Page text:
The Care Quality Commission (CQC) makes sure health and social care services provide people with safe, effective, compassionate, high-quality care and encourages care services to improve.

It is England’s regulator of care. The CQC monitors, inspects and regulates services. It has powers to act when it finds poor care.

When it assesses a service, it asks five key questions. Is the service safe, effective, caring, responsive and well-led? 

Waiting lists

As waiting lists have risen, the CQC has become increasingly concerned about their impact on patients. 

Last year, the CQC’s annual adult inpatient survey found that two in five (41%) people felt their health deteriorated while they were on a waiting list to be admitted to hospital.

To check what hospitals are doing to improving waiting times and the experience of waiting, inspectors use a check list that focuses on how responsive a hospital is. The list is:

  • Person-centred care
  • Care provision, integration, and continuity
  • Providing information
  • Listening to and involving people
  • Fairness in access to care
  • Fair experiences and outcomes for all patients
  • Planning for the future.


What the CQC wants to see to show how responsive the healthcare provide is, are the following: 

  • The healthcare provider understands the health and care needs of people and communities it serves.
  • Patients and the local community are actively involved in planning care that meets their needs.
  • Care, support and treatment are easily accessible and this includes physical access to locations where care is provided.
  • Patients can access care in ways that meet their personal circumstances and services consider things like a person’s mental health needs or if they have learning disabilities.
  • It’s easy to access information, advice and advocacy if you’re a patient, a carer or staff member supporting patients. Access to information and advice helps patient manage and understand their care and treatment.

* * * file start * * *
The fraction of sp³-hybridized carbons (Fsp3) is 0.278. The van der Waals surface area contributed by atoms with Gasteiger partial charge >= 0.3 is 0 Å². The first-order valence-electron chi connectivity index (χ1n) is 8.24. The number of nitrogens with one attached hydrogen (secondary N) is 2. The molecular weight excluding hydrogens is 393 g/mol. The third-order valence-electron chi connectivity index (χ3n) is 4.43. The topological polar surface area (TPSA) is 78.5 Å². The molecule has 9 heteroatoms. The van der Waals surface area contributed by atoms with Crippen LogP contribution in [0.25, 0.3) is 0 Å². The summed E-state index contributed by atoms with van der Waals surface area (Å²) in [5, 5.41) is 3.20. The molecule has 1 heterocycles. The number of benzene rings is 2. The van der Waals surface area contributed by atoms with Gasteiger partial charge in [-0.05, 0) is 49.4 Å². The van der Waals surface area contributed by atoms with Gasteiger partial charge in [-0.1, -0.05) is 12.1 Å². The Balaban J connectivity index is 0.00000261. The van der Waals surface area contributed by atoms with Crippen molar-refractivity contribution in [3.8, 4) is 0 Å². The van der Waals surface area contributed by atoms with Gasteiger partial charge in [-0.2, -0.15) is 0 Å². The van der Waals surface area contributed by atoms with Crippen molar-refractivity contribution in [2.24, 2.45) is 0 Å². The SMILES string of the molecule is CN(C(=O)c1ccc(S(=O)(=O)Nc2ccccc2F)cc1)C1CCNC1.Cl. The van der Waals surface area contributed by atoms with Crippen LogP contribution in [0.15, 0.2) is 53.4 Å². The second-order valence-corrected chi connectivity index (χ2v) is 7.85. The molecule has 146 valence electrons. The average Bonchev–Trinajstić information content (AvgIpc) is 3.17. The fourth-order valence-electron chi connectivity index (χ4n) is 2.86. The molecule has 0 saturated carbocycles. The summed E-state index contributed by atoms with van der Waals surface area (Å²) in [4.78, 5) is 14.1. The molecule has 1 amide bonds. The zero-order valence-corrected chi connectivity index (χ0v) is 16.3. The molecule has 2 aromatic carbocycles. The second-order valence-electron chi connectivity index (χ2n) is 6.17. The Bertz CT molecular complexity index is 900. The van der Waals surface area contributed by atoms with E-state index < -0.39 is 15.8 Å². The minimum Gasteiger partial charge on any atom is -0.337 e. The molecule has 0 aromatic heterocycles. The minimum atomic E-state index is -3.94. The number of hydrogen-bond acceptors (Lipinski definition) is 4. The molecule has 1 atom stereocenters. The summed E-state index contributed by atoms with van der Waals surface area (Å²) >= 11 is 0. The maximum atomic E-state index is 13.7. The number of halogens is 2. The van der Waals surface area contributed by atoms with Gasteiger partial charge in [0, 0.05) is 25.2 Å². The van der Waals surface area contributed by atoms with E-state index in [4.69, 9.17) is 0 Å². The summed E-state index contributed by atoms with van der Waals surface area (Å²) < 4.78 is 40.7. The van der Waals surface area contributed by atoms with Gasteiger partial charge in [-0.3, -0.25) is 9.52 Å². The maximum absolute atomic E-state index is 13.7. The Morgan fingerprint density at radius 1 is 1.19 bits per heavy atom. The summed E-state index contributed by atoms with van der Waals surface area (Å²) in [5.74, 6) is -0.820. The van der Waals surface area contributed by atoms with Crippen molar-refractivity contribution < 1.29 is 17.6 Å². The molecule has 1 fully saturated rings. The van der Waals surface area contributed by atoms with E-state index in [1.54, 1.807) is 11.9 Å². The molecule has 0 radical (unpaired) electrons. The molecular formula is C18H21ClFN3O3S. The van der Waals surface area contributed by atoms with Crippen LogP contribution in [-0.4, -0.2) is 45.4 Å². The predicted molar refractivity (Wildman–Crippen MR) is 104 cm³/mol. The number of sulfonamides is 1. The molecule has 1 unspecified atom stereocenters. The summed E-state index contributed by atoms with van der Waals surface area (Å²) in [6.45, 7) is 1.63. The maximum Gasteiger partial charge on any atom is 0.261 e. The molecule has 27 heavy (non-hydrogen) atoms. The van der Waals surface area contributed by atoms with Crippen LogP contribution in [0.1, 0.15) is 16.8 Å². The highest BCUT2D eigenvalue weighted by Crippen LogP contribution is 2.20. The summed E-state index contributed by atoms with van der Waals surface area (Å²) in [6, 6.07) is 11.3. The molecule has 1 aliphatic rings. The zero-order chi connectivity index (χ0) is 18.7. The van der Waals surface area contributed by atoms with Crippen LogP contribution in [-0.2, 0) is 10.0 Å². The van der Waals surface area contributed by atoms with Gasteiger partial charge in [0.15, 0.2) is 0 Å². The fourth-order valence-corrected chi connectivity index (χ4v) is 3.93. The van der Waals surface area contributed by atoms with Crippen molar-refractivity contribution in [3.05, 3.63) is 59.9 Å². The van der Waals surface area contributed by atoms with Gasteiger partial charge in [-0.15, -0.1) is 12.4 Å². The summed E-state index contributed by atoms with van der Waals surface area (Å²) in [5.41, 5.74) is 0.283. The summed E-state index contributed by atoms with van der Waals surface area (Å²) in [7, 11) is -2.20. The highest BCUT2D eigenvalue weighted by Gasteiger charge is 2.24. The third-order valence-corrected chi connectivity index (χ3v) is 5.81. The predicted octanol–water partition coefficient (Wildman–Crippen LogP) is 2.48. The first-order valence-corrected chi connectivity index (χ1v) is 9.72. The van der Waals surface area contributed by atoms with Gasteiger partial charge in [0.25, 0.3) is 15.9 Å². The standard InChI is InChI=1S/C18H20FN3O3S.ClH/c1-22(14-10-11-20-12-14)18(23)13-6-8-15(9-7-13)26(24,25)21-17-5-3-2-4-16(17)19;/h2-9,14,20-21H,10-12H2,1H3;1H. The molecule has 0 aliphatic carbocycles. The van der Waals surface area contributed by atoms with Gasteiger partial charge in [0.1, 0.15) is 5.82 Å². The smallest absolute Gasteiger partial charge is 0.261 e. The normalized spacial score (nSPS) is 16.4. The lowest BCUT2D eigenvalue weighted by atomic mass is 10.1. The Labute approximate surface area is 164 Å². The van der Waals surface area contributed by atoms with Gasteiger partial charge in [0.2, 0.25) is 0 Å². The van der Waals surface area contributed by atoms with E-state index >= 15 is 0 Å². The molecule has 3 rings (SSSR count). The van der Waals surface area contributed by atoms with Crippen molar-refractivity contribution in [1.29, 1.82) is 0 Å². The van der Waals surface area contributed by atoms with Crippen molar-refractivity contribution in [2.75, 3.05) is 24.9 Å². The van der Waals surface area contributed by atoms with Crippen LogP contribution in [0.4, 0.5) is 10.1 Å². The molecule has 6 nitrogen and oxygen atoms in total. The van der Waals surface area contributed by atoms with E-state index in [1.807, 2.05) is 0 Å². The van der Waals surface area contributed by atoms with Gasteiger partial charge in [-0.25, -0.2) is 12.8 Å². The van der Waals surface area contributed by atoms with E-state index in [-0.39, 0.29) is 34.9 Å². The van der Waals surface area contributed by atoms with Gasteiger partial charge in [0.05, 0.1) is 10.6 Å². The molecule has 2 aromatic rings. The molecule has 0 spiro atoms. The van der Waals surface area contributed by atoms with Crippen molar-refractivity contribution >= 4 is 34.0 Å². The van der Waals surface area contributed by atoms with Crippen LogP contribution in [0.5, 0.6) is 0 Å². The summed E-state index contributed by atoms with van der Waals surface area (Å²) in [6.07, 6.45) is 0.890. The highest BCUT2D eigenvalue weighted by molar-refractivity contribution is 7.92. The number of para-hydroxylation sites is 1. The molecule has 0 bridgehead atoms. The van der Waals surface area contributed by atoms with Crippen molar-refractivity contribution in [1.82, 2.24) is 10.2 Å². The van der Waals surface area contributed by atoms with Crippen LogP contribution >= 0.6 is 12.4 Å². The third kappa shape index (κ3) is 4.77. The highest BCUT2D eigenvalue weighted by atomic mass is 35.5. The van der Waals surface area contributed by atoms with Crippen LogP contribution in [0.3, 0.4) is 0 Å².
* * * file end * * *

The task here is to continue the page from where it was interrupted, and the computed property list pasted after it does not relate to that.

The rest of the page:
• The provider encourages patients and carers to give feedback, which they act on and use to improve services.
  • The provider practices partnership working with patients and communities to make sure care and treatment meets the diverse needs of communities.


In addition to inspections, the CQC uses what it hears from people who use services to get an overall picture of a service’s performance, including waiting lists. They include feedback from families, carers and advocates for people who use services.

The CQC uses feedback in a few ways. It may:

  • Contact a provider to raise an issue or seek a response
  • Add the information to an ongoing inspection
  • Raise a safeguarding alert with the local authority.

As the regulator, it has wide ranging powers and can:

  • Ask a care provider to give a response to feedback
  • Meet with the managers to discuss feedback
  • Carry out an urgent inspection or bringing forward a planned inspection.

Share your care

The Patients Association works in partnership with the CQC to enable patients and carers to give feedback about services – including long waits to be seen or the support offered while waiting. We do this through our Tell us about your care partnership with the CQC

Last year, we shared feedback from more than 200 people with the CQC through this partnership. If you would like one of our helpline team to share your experiences with the CQC, then get in touch by calling 0800 345 7115. If you’re keen for us to share information with the CQC, you will need to include the name of the hospital or GP surgery where you (or the person you are calling on behalf of) received care, including the local area and postcode.

You can also email us on [email protected]. We can share information anonymously or give the full details - whatever you are happy with.